The 2017 Shelby GT350 is so different from the other Mustangs in the stable that it doesn’t even have a Mustang badge. What it does have is massive brakes, sticky tires, a screaming engine and a smiling driver.

Before we get started, no, it didn’t plow sideways into a crowd of people at Cars and Coffee, nobody mistook it for their Honda Accord Coupe, and we most certainly didn’t do donuts in that parking lot, officer.

Sporting aggressively flared wheel arches to accommodate unique Michelin Pilot Super Sport tires and functional vents all around, the first Shelby variant of this new generation of Mustang makes very clear that it wants to be taken seriously.

 (Full Disclosure: My buddy and I rented this car on Turo for a few days. If you happen to be in the Indianapolis area, I highly recommend giving it a go.)


For 2017, the GT350 comes standard with the previously-optional Track Package which includes MagneRide adaptive dampers, a bigger rear spoiler and advanced cooling.

Of course, Ford also makes a stripped-out, more track-focused GT350R which Raph and Ballaban have been driving. The R includes carbon fiber wheels, front tires the same width as the GT350's rears, optional air conditioning and a front splitter with a vendetta for speed-bumps.

Sadly, limited production and dealer markups leave the GT350R out of reach for a majority of buyers. The good news is the GT350 is cheaper, more streetable and uses the same flat-plane crank V8.


Ford’s 5.2 liter “Voodoo” V8 to be exact. It’s based on the Coyote motor and cranks out 526 red white and blue horsepower, which peaks well above redline in a Mustang GT.

The harder you beat on it, the faster you go.

While its 0-60 sprint of around four seconds is only slightly faster than a GT, the Shelby lives well beyond 60 mph. All the power is at the top end, really picking up around 5,000rpm and hurling you towards the horizon until its 8,250rpm redline.


You don’t pass people in a Shelby, you roar past them at a million miles an hour and let off to a 21-gun salute courtesy of the loudest factory exhaust I’ve heard.

At the top of fourth, you’re deep into triple digits and fifth gear makes the newspaper if you get caught.

Even more impressive than the acceleration is the way this thing sheds speed. Up front are 15.5-inch Brembo brakes that squeak around town and are downright unpleasant if you stomp on the middle pedal.


15-inch rear brakes which slow down the 305-section Michelin Pilot Super Sports.

Everything about the car feels very purposeful. The clutch is more heavily sprung than more pedestrian Mustang variants, the 6-speed Tremec transmission is notchy and direct and the rev-happy engine makes blipping the throttle on downshifts an absolute honor.

The alcantara steering wheel feels amazing in the hands, but has a few too many buttons for my liking.


The interior gets a host of upgrades over the GT. While there are still slabs of not very nice plastic scattered here and there, everything you use for the purpose of driving is top notch.

The limits of this car are far beyond the confines of Indiana back roads, but rest assured I backed out well before the GT350 even thought about stepping out of line.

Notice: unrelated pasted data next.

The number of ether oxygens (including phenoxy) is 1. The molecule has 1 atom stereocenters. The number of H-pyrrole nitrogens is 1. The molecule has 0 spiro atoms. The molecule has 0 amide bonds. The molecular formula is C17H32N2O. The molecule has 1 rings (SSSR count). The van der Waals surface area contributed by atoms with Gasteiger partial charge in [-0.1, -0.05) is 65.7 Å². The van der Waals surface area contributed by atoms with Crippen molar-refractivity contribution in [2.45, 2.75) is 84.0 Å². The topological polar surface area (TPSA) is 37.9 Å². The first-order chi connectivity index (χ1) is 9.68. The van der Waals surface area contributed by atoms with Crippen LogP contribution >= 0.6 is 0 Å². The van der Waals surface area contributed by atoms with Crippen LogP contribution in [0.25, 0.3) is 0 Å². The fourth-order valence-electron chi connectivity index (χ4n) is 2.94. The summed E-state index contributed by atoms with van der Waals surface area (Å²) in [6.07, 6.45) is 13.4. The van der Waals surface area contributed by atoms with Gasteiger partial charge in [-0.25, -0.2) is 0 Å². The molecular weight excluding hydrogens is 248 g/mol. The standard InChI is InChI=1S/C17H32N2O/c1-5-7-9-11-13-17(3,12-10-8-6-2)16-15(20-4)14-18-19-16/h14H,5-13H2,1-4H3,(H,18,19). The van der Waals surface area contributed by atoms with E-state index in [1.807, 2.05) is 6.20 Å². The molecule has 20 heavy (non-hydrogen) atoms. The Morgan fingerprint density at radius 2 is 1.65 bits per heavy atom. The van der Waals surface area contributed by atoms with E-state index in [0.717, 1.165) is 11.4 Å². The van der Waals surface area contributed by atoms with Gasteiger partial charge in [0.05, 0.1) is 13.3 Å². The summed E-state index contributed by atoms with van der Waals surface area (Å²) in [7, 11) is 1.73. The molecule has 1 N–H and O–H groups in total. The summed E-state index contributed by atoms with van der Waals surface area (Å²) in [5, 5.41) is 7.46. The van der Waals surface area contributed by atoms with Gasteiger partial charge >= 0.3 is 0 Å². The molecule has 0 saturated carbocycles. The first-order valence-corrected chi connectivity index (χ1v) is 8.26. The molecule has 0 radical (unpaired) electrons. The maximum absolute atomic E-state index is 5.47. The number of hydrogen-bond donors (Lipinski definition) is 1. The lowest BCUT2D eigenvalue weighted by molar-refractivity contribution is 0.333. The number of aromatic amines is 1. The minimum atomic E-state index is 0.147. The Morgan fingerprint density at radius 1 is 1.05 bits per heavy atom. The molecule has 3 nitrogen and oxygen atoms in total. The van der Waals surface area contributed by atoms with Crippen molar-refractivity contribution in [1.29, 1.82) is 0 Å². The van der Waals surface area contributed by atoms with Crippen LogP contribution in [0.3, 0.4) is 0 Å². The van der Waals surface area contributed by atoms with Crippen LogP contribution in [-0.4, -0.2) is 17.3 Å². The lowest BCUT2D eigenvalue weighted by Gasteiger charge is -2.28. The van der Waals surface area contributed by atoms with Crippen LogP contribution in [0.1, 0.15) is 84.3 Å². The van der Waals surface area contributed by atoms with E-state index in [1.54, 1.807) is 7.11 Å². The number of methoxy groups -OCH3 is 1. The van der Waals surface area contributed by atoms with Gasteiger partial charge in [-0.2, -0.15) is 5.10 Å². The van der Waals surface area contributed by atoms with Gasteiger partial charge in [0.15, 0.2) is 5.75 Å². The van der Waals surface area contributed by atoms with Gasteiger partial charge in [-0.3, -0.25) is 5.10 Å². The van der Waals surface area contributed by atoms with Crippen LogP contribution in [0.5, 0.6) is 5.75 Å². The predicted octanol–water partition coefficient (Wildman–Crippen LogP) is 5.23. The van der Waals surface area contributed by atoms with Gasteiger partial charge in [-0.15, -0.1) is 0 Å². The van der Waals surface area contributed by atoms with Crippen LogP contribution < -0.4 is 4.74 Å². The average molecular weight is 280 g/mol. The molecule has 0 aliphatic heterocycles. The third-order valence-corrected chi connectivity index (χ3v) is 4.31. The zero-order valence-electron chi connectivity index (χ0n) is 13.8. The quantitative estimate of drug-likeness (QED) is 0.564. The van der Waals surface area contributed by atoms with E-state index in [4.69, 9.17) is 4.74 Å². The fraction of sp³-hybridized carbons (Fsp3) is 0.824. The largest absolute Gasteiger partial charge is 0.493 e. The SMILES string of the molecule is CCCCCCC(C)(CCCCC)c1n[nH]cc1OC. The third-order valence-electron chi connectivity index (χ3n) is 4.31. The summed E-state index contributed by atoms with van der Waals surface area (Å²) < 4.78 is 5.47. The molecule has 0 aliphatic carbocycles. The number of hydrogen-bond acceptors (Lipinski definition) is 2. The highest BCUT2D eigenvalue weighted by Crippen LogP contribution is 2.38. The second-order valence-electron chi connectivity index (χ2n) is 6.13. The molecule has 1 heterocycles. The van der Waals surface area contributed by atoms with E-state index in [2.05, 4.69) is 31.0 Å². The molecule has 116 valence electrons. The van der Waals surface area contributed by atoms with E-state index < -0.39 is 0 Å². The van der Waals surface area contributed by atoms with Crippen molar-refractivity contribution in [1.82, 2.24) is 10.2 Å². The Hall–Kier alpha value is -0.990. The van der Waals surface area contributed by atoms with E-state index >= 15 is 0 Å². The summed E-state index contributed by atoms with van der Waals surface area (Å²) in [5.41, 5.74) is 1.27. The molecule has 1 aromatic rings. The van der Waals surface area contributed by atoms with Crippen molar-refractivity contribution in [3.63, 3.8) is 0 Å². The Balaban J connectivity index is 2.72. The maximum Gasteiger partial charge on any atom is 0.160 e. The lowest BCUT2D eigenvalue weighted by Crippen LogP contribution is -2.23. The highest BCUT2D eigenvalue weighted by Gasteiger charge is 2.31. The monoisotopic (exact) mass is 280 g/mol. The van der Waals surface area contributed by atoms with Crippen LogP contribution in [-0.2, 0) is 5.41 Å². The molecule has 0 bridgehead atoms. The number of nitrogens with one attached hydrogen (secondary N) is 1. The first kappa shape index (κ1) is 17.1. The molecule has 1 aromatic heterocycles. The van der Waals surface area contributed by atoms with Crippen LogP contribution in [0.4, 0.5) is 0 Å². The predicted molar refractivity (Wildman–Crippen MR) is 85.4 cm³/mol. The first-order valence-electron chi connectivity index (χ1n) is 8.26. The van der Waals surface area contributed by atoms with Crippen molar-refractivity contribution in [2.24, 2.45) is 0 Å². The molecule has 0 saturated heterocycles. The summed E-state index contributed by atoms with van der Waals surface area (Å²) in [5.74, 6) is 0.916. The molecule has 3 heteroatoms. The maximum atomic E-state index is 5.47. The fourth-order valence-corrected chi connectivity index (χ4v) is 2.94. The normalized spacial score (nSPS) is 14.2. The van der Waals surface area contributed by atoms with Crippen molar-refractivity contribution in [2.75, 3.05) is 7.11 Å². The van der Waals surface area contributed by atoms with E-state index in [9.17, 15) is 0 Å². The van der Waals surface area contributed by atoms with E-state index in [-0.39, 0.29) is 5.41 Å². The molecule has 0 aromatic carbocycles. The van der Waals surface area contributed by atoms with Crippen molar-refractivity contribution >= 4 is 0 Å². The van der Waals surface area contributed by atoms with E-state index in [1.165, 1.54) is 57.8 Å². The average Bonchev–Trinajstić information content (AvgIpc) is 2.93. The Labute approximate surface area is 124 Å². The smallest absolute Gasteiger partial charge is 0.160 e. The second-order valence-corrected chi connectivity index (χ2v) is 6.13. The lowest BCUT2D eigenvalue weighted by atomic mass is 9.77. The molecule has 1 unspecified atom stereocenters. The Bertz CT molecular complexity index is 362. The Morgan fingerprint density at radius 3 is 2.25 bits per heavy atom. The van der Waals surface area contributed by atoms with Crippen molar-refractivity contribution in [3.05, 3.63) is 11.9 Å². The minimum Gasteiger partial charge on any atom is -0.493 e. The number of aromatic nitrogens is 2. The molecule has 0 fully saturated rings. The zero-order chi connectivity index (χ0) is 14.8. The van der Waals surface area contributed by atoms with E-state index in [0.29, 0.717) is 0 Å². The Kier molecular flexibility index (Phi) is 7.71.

Body roll is virtually nonexistent thanks to MagneRide suspension and I’ve piloted shopping carts with less direct steering. The car just grips and goes exactly where you want it to.

On smooth, dry roads, you’d almost have to be trying to crash this thing.

On poorer roads however, the Shelby can be quite a handful. The front end tramlines, following every crack and patch in the pavement and the back end tends to move around a bit in the wet.


While I’m at it, the Shaker sound system is much less than stellar, and at high revs—always—there’s an annoying rattle that resonates somewhere in the transmission tunnel. Of course, the GT350 has one feature that remedies both of these issues: loud mode.

Launch control and loud mode. You know you’ve made it when your car has both of these things.

The proper start-up procedure for the Shelby GT350 is as follows: seat-belt on, check mirrors, foot on clutch, engine start button, engage loud mode.


The combination of the snarling engine note and backfiring off-power is intoxicating and highly addictive. Soon enough, you find yourself revving the engine for gawking bystanders and blasting past every Mustang V6 convertible with dealer plates to show them what a real Mustang looks like.

The Shelby draws more attention than a Mustang has any right to, but when finished in glorious Lightning Blue like this one, can you blame people for looking? Everywhere we went people were craning their necks and waving us by to hear the batshit engine note.

One fellow in particular pulled off the highway to talk about the car while I was filling up at a gas station. I would have told him the car was mine, but he happened to pull up at the same time I was snapping this picture.


The only thing the Shelby can’t pass is a gas station. Over our 600 miles of driving, we averaged around 14 miles to the gallon.

If you’re looking to spend around $60,000 on a sports car, it’s hard to go wrong with the Shelby GT350. It’s more practical and more powerfulthan a Corvette Stingray, more animated than a 718 Cayman and much fasterthan whatever sewing machine Jag will throw in an F-Type for that price.

It’s a comfortable and quiet highway cruiser, a streetlight drag-racer, a nimble sports car and a tire-burning muscle car. In short, it’s completely won me over. If you can afford one, buy it. So that someday in the future, after depreciation does its thing, I might be able to afford one too.